Recording High Natural Gamma Radiations in Fluoride-Prone Area of Shivpuri District, Madhya Pradesh

  • Subhash C. SinghEmail author
  • Rakesh Singh
  • Parvinder Singh
Part of the Springer Hydrogeology book series (SPRINGERHYDRO)


The occurrence of fluoride in groundwater is a major issue for aquifer-based drinking water supply. Many parts in state of Madhya Pradesh exhibit elevated fluoride content in groundwater. Present study has been conducted in Shivpuri district, underlain by granite and gneiss with some patches of recent alluvium. Ten boreholes have been drilled, and out of them, seven boreholes have been logged geophysically for natural gamma count. Chemical analyses of groundwater samples from the drilled wells have maximum fluoride content up to 5 mg/L. The natural gamma loggings conducted into the boreholes down to the depth of 200 mbgl have recorded 100–1600 cps for various lithological units encountered into the boreholes. It has been observed that water-rich fractures encountered in some of the boreholes with higher fluoride concentration is also showing higher range of natural gamma counts. Fluorite as a mineral in granites is considered as marker horizons for prospecting of radioactive minerals. Fluorite-bearing rocks releases fluoride in groundwater as well as related to high natural gamma radiation in the study area. The paper address geogenic groundwater quality problem of fluoride, associated with radioactive radiations in parts of Shivpuri district, Madhya Pradesh.


Fluoride Natural gamma Groundwater Radioactive mineral Granite Madhya Pradesh 



The authors are thankful to The Chairman, Central Ground Water Board for his kind permission to publish this paper. We are also grateful to Dr. E. Sampath Kumar, Member (SML) and Dr. D. Saha Member (SAM) for his encouragement for writing this paper. Thanks are also due to The Regional Director, CGWB, North Central Region, Bhopal, for providing necessary facility for conducting the study. Close association of Shri H.S. Namdeo, Scientists CGWB during the investigations is thankfully acknowledged.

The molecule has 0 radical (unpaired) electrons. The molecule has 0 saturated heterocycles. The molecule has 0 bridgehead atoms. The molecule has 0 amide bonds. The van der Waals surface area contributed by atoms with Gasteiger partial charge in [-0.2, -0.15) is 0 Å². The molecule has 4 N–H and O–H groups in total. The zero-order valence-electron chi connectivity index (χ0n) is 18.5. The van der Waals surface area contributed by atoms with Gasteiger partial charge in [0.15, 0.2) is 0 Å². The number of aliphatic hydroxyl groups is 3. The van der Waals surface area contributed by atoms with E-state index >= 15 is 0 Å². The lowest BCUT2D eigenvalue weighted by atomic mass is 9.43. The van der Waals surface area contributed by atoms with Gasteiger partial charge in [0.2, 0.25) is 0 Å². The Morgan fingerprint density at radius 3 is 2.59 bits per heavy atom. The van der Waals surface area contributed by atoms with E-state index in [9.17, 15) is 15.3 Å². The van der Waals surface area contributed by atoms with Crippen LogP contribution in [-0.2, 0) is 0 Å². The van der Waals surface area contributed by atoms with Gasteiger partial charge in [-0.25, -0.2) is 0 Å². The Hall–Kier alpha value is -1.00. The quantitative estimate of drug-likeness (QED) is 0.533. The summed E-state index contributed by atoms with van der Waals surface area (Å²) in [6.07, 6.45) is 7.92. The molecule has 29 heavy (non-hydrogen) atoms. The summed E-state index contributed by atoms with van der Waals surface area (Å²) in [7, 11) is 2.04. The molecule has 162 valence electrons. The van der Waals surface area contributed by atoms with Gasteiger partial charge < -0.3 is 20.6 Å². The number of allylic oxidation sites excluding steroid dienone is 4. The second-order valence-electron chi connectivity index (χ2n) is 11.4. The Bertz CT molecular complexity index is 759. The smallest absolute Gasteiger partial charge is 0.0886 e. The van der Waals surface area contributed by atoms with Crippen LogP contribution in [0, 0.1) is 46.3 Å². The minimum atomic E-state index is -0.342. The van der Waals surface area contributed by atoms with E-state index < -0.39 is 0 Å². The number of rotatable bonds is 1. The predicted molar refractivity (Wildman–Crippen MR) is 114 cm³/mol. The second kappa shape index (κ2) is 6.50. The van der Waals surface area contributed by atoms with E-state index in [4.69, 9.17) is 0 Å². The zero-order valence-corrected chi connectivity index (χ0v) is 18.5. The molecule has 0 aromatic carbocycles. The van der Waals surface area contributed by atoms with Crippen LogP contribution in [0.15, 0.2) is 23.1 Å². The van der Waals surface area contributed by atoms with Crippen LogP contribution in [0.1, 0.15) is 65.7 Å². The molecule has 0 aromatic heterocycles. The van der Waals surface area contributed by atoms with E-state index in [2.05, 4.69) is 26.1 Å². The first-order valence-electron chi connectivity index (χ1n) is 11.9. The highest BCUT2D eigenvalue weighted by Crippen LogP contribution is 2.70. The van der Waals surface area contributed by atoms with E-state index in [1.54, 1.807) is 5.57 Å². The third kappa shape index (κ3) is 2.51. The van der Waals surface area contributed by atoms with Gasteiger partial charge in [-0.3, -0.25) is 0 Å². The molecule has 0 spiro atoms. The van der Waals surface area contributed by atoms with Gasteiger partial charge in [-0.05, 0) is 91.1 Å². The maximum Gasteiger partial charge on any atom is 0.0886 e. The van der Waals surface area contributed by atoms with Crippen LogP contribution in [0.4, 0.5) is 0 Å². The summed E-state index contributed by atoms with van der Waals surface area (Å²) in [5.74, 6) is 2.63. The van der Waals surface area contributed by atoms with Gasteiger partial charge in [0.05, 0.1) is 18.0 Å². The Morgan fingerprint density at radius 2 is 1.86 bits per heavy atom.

1. Belknap WB, Dewan JT, Kirkpatrick CV, Mott WE, Perason AJ, Rabson WR (1960) API calibration facility for nuclear logs. American Petroleum Institute, Drilling Production, p 289Google Scholar
  2. BIS (2003) Drinking water specifications, IS: 10500. Buearu of Indian Standards, New DelhiGoogle Scholar
  3. CGWB (1999) Report on high fluoride in India occurrence, genesis and remedies. Central Groundwater Board, Govt. of India, MOWR, Faridabad, p 29Google Scholar
  4. Chabre M (1990) Aluminofluoride and beryllofluoride complex, new phosphate analogues in enzymology. Trands Biochem Sci 15:6–10CrossRefGoogle Scholar
  5. Chaddah DK (2001) Hydrogeological aspects of high fluoride content groundwater in India. In: International workshop on fluoride in drinking water: strategies, management and mitigation, 22–24 Jan, pp 184–195Google Scholar
  6. European Economic Community (1975) Proposal for a council directive, relating to quality of water for human consumption. Off J Eur Commun C214Google Scholar
  7. Franke J (1989) Differences in skeletal responses to fluoride in human and animals. An over review. Fluoride 22(1):10–19Google Scholar
  8. Hallenburg JK (1987) Geophysical logging for mineral and engineering applications. Penn Well Books, Tulsa, OklahomaGoogle Scholar
  9. Hallenburg JK (1992) Nonhydrocarbon logging. Log Anal 33(3):259–269Google Scholar
  10. Jain SC et al (2001) Recent find of cauldron structure in Bundelkhand craton. Geol Surv India Spec Publ 64:289–297Google Scholar
  11. Keys WS (1990) Borehole geophysics applied to ground-water investigations. Techniques of Water-Resources Investigations of the United States Geological Survey, Book 2, Chapter E2, WashingtonGoogle Scholar
  12. National Academy of Science and National Academy of Engineering (1972) Water quality criteria, Rep. EPA-R3-73-033, NAS & NAE, WashingtonGoogle Scholar